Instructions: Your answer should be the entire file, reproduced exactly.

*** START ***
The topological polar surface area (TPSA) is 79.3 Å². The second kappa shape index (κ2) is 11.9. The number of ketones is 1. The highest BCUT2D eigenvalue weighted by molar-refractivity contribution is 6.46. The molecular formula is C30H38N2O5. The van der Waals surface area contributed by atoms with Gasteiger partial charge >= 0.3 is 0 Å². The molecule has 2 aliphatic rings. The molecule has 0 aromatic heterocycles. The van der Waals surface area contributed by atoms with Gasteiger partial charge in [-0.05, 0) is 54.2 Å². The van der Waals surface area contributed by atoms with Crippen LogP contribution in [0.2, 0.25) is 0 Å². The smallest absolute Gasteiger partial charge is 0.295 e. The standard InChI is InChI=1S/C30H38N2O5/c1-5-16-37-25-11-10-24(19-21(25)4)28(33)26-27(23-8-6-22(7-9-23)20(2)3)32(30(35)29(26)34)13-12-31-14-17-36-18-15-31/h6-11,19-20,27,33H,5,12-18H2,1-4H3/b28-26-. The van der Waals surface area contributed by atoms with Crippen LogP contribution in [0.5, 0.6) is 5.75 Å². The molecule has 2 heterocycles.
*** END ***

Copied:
The topological polar surface area (TPSA) is 79.3 Å². The second kappa shape index (κ2) is 11.9. The number of ketones is 1. The highest BCUT2D eigenvalue weighted by molar-refractivity contribution is 6.46. The molecular formula is C30H38N2O5. The van der Waals surface area contributed by atoms with Gasteiger partial charge >= 0.3 is 0 Å². The molecule has 2 aliphatic rings. The molecule has 0 aromatic heterocycles. The van der Waals surface area contributed by atoms with Gasteiger partial charge in [-0.05, 0) is 54.2 Å². The van der Waals surface area contributed by atoms with Crippen LogP contribution in [0.2, 0.25) is 0 Å². The smallest absolute Gasteiger partial charge is 0.295 e. The standard InChI is InChI=1S/C30H38N2O5/c1-5-16-37-25-11-10-24(19-21(25)4)28(33)26-27(23-8-6-22(7-9-23)20(2)3)32(30(35)29(26)34)13-12-31-14-17-36-18-15-31/h6-11,19-20,27,33H,5,12-18H2,1-4H3/b28-26-. The van der Waals surface area contributed by atoms with Crippen LogP contribution in [0.5, 0.6) is 5.75 Å². The molecule has 2 heterocycles.